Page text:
Apple is teaming up with other tech firms – including AT&T and Google – to work with the U.S. Federal Communications Commission to form a so-called “Robocall Strike Force” in order to crack down on automated phone call solicitations.
Reuters reports the taskforce will hold its first meeting at FCC on Friday. The strike force will report to the commission by Oct. 19 on “concrete plans to accelerate the development and adoption of new tools and solutions,” said AT&T Chief Executive Officer Randall Stephenson, who is chairing the group.
Last month, the FCC contacted a number of phone companies, and other tech firms, expressing concern over how robocalls and other telemarketing calls rank as the number one complaint they receive from consumers. FCC chairman Tom Wheeler urged the companies to respond within 30 days with solutions to alleviate the problem.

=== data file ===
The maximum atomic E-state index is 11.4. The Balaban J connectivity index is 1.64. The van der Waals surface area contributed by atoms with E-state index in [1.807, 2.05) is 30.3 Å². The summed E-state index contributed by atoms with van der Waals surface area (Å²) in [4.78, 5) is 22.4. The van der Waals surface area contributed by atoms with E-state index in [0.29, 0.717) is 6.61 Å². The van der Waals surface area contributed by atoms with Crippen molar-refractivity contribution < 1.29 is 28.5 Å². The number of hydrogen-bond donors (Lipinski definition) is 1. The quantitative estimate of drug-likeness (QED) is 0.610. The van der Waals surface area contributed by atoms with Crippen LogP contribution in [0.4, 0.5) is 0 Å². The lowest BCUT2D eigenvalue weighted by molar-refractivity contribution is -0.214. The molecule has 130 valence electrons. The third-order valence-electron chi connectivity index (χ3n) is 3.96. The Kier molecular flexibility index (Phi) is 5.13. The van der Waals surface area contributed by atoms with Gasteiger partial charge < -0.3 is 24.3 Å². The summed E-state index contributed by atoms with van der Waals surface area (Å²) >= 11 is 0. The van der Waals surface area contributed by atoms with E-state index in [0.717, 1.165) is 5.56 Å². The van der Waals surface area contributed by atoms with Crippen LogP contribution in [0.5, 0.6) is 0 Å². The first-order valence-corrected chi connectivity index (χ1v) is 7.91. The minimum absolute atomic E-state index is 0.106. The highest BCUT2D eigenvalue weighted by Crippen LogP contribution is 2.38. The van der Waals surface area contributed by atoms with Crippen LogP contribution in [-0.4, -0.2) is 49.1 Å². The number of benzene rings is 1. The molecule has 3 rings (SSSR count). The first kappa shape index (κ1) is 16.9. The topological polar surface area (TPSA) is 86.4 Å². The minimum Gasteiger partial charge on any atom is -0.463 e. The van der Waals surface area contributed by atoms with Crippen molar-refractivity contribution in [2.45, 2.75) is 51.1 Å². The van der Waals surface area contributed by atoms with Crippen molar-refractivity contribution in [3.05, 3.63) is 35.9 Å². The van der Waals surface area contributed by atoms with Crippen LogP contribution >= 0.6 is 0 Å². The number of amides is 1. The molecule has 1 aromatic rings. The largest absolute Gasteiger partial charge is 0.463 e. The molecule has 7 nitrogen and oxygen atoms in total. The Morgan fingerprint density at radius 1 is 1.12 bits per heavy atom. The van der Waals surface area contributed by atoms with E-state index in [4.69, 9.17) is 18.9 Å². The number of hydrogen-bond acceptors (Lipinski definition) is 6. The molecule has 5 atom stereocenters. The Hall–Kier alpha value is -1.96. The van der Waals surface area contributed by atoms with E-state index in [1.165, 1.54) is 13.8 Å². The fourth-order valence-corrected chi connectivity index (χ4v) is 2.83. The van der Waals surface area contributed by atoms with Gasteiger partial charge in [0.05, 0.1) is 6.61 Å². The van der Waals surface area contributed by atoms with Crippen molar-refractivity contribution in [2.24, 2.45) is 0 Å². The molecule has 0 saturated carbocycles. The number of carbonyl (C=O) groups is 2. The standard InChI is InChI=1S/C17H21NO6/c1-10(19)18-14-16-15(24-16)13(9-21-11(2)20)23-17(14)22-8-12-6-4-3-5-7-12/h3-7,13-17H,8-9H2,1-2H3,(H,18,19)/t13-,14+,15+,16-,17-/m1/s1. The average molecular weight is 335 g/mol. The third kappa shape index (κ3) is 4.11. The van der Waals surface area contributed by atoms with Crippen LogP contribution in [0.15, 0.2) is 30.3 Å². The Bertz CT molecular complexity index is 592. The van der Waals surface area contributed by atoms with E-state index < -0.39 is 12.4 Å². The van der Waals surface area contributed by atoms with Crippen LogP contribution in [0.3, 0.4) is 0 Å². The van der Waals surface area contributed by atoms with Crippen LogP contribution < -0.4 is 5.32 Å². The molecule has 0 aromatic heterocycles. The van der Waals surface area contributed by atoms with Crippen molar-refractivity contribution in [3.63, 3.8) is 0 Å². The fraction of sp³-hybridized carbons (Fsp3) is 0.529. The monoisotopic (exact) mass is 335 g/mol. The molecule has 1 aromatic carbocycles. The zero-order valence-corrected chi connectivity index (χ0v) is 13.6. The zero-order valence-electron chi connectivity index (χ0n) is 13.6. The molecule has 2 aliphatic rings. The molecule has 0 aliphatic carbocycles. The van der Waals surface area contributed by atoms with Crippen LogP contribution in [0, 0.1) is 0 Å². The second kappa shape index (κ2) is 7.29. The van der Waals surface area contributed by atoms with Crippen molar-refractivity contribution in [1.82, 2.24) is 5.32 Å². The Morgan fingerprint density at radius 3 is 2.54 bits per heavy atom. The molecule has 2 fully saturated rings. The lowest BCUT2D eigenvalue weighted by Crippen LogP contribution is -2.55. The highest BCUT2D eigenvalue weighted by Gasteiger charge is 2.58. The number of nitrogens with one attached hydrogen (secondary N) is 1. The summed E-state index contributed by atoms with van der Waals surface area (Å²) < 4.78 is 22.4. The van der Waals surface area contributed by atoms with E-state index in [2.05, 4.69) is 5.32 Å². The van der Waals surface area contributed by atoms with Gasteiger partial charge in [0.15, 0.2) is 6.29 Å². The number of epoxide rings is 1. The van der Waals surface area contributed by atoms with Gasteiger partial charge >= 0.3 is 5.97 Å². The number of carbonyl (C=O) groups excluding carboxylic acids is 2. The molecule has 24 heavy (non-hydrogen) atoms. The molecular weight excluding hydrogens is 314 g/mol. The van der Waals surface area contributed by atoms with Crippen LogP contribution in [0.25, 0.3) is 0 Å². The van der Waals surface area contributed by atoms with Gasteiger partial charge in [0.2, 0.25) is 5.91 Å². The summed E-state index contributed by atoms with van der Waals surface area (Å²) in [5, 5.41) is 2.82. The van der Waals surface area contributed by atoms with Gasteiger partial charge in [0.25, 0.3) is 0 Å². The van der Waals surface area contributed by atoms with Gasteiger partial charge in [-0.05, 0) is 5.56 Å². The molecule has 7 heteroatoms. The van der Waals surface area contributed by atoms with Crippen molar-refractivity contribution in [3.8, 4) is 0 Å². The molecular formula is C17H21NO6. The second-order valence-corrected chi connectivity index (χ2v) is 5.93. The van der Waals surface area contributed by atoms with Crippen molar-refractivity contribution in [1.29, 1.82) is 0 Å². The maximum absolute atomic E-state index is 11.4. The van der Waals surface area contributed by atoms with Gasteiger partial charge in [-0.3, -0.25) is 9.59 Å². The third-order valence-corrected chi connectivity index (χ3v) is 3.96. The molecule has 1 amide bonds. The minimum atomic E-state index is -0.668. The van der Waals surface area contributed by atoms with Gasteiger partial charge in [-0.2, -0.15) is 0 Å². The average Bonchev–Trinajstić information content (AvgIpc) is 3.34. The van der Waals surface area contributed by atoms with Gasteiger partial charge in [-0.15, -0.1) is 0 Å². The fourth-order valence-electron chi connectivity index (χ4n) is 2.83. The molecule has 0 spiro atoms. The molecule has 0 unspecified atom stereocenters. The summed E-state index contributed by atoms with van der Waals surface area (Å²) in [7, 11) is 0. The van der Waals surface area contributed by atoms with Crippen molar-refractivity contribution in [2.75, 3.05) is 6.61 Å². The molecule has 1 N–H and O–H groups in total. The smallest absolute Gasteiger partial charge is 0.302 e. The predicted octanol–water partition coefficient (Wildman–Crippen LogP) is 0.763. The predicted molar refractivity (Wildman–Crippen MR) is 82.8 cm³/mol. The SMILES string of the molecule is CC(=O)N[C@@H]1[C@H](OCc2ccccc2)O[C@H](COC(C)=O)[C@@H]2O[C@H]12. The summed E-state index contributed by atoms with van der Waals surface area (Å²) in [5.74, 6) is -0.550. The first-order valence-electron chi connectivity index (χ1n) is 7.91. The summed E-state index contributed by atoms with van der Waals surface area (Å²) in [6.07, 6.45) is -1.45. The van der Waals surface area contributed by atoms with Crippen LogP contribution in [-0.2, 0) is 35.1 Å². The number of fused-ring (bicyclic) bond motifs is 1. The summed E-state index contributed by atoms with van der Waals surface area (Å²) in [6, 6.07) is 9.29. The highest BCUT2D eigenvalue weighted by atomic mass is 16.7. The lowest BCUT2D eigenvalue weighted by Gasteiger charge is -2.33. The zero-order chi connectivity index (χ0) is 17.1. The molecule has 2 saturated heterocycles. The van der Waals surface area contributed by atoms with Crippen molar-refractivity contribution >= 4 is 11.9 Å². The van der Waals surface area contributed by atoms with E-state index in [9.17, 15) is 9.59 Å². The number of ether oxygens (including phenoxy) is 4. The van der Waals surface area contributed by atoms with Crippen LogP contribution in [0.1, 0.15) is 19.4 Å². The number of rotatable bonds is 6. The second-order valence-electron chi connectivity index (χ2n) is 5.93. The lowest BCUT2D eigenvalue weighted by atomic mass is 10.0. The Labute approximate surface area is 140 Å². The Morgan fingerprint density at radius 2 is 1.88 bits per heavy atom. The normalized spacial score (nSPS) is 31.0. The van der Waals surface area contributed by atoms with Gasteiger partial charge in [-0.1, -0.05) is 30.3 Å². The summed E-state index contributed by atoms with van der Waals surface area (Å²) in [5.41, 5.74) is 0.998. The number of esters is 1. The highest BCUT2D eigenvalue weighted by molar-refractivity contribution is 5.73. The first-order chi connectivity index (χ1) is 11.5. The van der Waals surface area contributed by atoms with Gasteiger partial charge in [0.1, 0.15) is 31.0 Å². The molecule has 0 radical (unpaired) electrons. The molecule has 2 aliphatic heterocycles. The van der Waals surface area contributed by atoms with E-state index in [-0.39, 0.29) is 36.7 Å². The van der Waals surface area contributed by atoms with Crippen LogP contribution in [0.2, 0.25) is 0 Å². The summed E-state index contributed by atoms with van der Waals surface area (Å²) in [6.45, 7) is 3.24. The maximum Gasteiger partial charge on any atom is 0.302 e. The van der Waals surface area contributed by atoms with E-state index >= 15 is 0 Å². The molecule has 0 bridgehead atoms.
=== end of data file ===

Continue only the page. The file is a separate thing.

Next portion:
AT&T was quick to agree, and volunteered to take a leadership position in the Robocall Strike Force, to spearhead the development of comprehensive solutions. AT&T CEO Stephenson agreed to chair the team.
While the U.S. already has some protective measures in place to help battle automated and other types of sales calls – such as the FTC’s Do Not Call List – more needs to be done to crack down on companies that ignore such lists. The Robocall Strike Force is expected to offer new solutions, such as developing secure Caller ID technology, supporting the Anti-Spoofing Act of 2015 in U.S Congress, and implementing new technologies to identify and block robocalls.
While Apple’s involvement in the task force hasn’t been established, their new iOS 10 operating system, due to be released to the public this fall, includes a new caller ID extension that can be used to screen phone calls for spam.